Ms Shoba Chandran aims to sway those who perceive online learning or teaching as tedious compared to face-to-face classes.
Online teaching offers opportunities and advantages, she says, for both adult learners and educators. And this will be so even after the Covid-19 pandemic.
For learners, there’s convenience, shorter classes and information can be provided in easily digestible bite-sized chunks, says Ms Chandran, an adjunct adult educator with the Institute for Adult Learning (IAL). “When learning from home, one doesn’t need to rush from work to the training venue, and then home.”
She teaches the Facilitate Technology-Enabled Learning module of the Singapore Workforce Skills Qualifications (WSQ) Advanced Certificate in Learning and Performance (ACLP) programme. The online module lasts 27 hours over seven to eight weeks.
“Online classes are usually shorter. Having smaller segments of learning over a longer period of time minimises learners being overwhelmed with new information in one sitting,” says Ms Chandran, who is in her 40s.
The IAL is an autonomous institute under the Singapore University of Social Sciences. It provides training and upskilling opportunities for adult educators, and undertakes applied research for the development of training and adult education (TAE).
For educators, she says, the ability to teach online has become vital. “My module equips trainers with the skills and knowledge to deliver online programmes.
“This skill has become essential, especially since the start of the Covid-19 crisis, whether the trainer is an aspiring one or a 20-year veteran in the learning and development space.”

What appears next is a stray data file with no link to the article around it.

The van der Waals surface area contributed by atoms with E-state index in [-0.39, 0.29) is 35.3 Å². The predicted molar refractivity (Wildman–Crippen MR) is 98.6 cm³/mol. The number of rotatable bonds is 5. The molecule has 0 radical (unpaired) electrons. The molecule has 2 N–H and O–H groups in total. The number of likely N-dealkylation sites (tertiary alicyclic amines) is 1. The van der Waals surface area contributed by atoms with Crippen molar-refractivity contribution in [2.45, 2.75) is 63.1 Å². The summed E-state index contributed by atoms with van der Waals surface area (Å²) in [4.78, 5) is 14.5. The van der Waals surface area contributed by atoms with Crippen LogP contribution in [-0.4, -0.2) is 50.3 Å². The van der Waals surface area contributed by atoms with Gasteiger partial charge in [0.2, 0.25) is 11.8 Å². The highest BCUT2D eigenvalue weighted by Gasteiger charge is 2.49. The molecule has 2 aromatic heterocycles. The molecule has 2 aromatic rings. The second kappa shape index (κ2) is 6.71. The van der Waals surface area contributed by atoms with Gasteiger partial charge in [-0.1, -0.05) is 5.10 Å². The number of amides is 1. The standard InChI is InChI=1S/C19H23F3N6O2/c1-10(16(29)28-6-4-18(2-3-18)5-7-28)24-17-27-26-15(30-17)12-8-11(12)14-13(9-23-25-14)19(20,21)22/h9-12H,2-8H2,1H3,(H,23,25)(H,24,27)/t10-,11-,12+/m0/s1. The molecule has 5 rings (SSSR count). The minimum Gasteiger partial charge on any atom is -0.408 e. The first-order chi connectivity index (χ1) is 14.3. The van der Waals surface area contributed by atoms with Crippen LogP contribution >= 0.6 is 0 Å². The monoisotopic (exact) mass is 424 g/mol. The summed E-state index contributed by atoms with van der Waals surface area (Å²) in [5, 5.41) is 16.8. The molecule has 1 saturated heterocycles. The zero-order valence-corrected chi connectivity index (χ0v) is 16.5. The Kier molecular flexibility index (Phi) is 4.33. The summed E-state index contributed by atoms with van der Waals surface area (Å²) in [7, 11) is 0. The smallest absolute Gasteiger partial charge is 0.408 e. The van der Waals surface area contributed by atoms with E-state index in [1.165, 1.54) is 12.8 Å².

For her classes, Ms Chandran pairs each lesson with the introduction of a relevant digital tool to expand her learners’ options when they are preparing their own online courses.
One lesson looks at the challenges that online learners may face, including fear of complicated software. She teaches trainers how to use Google Jamboard, a free and simple tool that looks and works like a whiteboard for students to sketch ideas and solve problems collaboratively.
What does the future hold for internet-based learning?
Ms Chandran feels that Singaporeans, many of whom have experienced online learning because of the pandemic, are taking to the new medium and she is optimistic about the future of online learning.
“There is no doubt that there are many things we cannot replicate online yet. Personally, I miss the opportunities for trainers and learners to get to know one another socially before class, during breaks and after class. But I think the advantages of learning online balance out its limitations.”
I miss the opportunities for trainers and learners to get to know one another socially… But I think the advantages of learning online balance out its limitations.
MS SHOBA CHANDRAN
Adds the founder and chief facilitator of Innovation Matrix, a consultancy that specialises in innovation, train-the-trainer programmes and instructional design: “I believe we are warming up to online learning, and it can be fun, engaging and meaningful for all.”
Engage by adapting, redesigning
Creating a great online course is a skill that can be enhanced, says Ms Eunice Lim, 48, an adjunct adult educator with IAL who teaches its WSQ ACLP, WSQ Diploma in Design and Development of Learning for Performance and WSQ Workplace Learning Facilitator programmes.